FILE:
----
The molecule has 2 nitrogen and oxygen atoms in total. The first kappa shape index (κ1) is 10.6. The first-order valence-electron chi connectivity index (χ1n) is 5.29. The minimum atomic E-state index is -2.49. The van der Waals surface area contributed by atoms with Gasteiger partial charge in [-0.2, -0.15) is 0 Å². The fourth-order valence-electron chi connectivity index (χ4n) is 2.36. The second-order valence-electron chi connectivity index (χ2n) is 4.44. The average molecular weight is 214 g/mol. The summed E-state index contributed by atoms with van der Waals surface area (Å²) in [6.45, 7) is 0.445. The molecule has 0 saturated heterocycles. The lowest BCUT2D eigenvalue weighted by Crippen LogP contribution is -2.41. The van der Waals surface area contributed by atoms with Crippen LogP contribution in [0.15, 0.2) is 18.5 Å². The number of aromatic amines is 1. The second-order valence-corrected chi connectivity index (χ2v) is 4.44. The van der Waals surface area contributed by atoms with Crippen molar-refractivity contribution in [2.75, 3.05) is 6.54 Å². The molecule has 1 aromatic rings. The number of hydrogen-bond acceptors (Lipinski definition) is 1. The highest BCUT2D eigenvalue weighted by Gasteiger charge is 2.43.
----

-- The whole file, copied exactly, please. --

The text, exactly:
The molecule has 2 nitrogen and oxygen atoms in total. The first kappa shape index (κ1) is 10.6. The first-order valence-electron chi connectivity index (χ1n) is 5.29. The minimum atomic E-state index is -2.49. The van der Waals surface area contributed by atoms with Gasteiger partial charge in [-0.2, -0.15) is 0 Å². The fourth-order valence-electron chi connectivity index (χ4n) is 2.36. The second-order valence-electron chi connectivity index (χ2n) is 4.44. The average molecular weight is 214 g/mol. The summed E-state index contributed by atoms with van der Waals surface area (Å²) in [6.45, 7) is 0.445. The molecule has 0 saturated heterocycles. The lowest BCUT2D eigenvalue weighted by Crippen LogP contribution is -2.41. The van der Waals surface area contributed by atoms with Crippen LogP contribution in [0.15, 0.2) is 18.5 Å². The number of aromatic amines is 1. The second-order valence-corrected chi connectivity index (χ2v) is 4.44. The van der Waals surface area contributed by atoms with Crippen molar-refractivity contribution in [2.75, 3.05) is 6.54 Å². The molecule has 1 aromatic rings. The number of hydrogen-bond acceptors (Lipinski definition) is 1. The highest BCUT2D eigenvalue weighted by Gasteiger charge is 2.43.